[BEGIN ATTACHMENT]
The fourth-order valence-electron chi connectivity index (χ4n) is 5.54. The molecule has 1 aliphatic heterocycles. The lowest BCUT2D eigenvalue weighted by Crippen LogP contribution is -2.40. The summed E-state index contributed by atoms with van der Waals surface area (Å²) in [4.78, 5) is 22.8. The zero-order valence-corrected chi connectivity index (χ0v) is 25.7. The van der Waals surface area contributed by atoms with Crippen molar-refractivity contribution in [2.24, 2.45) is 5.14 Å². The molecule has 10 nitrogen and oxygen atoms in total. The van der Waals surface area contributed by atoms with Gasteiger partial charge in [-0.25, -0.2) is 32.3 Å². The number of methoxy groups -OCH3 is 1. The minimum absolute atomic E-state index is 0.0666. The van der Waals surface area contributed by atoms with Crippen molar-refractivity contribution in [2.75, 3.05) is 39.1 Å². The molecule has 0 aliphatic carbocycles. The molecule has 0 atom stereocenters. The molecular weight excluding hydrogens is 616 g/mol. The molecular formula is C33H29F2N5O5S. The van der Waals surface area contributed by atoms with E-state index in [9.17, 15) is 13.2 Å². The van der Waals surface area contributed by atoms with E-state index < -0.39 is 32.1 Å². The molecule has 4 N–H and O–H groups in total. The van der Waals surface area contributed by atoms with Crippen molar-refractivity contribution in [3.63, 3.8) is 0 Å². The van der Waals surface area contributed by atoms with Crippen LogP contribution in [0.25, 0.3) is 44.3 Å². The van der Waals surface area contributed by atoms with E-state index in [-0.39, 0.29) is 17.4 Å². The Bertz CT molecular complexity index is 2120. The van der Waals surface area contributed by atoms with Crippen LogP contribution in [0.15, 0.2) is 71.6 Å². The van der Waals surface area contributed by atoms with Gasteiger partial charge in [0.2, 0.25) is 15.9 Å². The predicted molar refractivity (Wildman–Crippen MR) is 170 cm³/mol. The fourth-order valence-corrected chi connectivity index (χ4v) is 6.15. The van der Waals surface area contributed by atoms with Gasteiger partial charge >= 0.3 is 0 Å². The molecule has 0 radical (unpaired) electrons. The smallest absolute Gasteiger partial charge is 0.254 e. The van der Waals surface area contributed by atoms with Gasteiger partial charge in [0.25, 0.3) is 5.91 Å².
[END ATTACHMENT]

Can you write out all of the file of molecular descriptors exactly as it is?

The fourth-order valence-electron chi connectivity index (χ4n) is 5.54. The molecule has 1 aliphatic heterocycles. The lowest BCUT2D eigenvalue weighted by Crippen LogP contribution is -2.40. The summed E-state index contributed by atoms with van der Waals surface area (Å²) in [4.78, 5) is 22.8. The zero-order valence-corrected chi connectivity index (χ0v) is 25.7. The van der Waals surface area contributed by atoms with Crippen molar-refractivity contribution in [2.24, 2.45) is 5.14 Å². The molecule has 10 nitrogen and oxygen atoms in total. The van der Waals surface area contributed by atoms with Gasteiger partial charge in [-0.25, -0.2) is 32.3 Å². The number of methoxy groups -OCH3 is 1. The minimum absolute atomic E-state index is 0.0666. The van der Waals surface area contributed by atoms with Crippen molar-refractivity contribution in [2.75, 3.05) is 39.1 Å². The molecule has 0 aliphatic carbocycles. The molecule has 0 atom stereocenters. The molecular weight excluding hydrogens is 616 g/mol. The molecular formula is C33H29F2N5O5S. The van der Waals surface area contributed by atoms with E-state index in [9.17, 15) is 13.2 Å². The van der Waals surface area contributed by atoms with E-state index < -0.39 is 32.1 Å². The molecule has 4 N–H and O–H groups in total. The van der Waals surface area contributed by atoms with Crippen molar-refractivity contribution in [3.63, 3.8) is 0 Å². The van der Waals surface area contributed by atoms with Crippen LogP contribution in [0.25, 0.3) is 44.3 Å². The van der Waals surface area contributed by atoms with E-state index in [-0.39, 0.29) is 17.4 Å². The Bertz CT molecular complexity index is 2120. The van der Waals surface area contributed by atoms with Crippen LogP contribution in [0.15, 0.2) is 71.6 Å². The van der Waals surface area contributed by atoms with Gasteiger partial charge in [0.2, 0.25) is 15.9 Å². The predicted molar refractivity (Wildman–Crippen MR) is 170 cm³/mol. The fourth-order valence-corrected chi connectivity index (χ4v) is 6.15. The van der Waals surface area contributed by atoms with Gasteiger partial charge >= 0.3 is 0 Å². The molecule has 0 radical (unpaired) electrons. The smallest absolute Gasteiger partial charge is 0.254 e. The van der Waals surface area contributed by atoms with Gasteiger partial charge in [0.25, 0.3) is 5.91 Å².